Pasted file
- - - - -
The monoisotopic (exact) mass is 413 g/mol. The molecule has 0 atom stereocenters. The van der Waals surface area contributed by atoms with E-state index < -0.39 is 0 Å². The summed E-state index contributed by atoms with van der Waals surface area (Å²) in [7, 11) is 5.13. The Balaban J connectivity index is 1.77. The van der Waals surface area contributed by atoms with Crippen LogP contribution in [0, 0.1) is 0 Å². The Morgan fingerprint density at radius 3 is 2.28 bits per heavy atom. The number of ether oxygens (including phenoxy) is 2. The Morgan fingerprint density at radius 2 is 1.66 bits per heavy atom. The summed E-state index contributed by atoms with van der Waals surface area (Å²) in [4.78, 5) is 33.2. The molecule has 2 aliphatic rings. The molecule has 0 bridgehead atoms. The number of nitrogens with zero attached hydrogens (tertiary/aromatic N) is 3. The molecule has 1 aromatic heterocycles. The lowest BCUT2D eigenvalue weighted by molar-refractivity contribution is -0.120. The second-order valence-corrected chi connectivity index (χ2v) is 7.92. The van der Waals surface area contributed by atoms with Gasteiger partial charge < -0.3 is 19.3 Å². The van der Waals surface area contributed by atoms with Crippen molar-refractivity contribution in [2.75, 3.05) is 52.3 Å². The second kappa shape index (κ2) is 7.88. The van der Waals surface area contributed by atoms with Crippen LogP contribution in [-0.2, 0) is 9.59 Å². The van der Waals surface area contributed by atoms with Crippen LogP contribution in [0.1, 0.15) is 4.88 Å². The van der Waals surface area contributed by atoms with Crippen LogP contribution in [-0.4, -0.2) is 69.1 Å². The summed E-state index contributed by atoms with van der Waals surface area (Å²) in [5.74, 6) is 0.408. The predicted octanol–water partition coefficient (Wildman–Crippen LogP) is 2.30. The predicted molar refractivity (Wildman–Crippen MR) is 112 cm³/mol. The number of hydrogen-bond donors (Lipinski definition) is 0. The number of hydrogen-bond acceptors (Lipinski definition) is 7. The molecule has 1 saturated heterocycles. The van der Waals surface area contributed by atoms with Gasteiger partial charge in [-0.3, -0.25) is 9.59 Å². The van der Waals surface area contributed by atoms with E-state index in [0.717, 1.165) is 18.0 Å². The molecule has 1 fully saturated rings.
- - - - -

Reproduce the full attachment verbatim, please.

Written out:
The monoisotopic (exact) mass is 413 g/mol. The molecule has 0 atom stereocenters. The van der Waals surface area contributed by atoms with E-state index < -0.39 is 0 Å². The summed E-state index contributed by atoms with van der Waals surface area (Å²) in [7, 11) is 5.13. The Balaban J connectivity index is 1.77. The van der Waals surface area contributed by atoms with Crippen LogP contribution in [0, 0.1) is 0 Å². The Morgan fingerprint density at radius 3 is 2.28 bits per heavy atom. The number of ether oxygens (including phenoxy) is 2. The Morgan fingerprint density at radius 2 is 1.66 bits per heavy atom. The summed E-state index contributed by atoms with van der Waals surface area (Å²) in [4.78, 5) is 33.2. The molecule has 2 aliphatic rings. The molecule has 0 bridgehead atoms. The number of nitrogens with zero attached hydrogens (tertiary/aromatic N) is 3. The molecule has 1 aromatic heterocycles. The lowest BCUT2D eigenvalue weighted by molar-refractivity contribution is -0.120. The second-order valence-corrected chi connectivity index (χ2v) is 7.92. The van der Waals surface area contributed by atoms with Gasteiger partial charge < -0.3 is 19.3 Å². The van der Waals surface area contributed by atoms with Crippen molar-refractivity contribution in [2.75, 3.05) is 52.3 Å². The second kappa shape index (κ2) is 7.88. The van der Waals surface area contributed by atoms with Crippen LogP contribution in [-0.2, 0) is 9.59 Å². The van der Waals surface area contributed by atoms with Crippen LogP contribution in [0.1, 0.15) is 4.88 Å². The van der Waals surface area contributed by atoms with Crippen LogP contribution in [-0.4, -0.2) is 69.1 Å². The summed E-state index contributed by atoms with van der Waals surface area (Å²) in [5.74, 6) is 0.408. The predicted octanol–water partition coefficient (Wildman–Crippen LogP) is 2.30. The predicted molar refractivity (Wildman–Crippen MR) is 112 cm³/mol. The number of hydrogen-bond donors (Lipinski definition) is 0. The number of hydrogen-bond acceptors (Lipinski definition) is 7. The molecule has 1 saturated heterocycles. The van der Waals surface area contributed by atoms with Gasteiger partial charge in [-0.3, -0.25) is 9.59 Å². The van der Waals surface area contributed by atoms with E-state index in [0.717, 1.165) is 18.0 Å². The molecule has 1 fully saturated rings.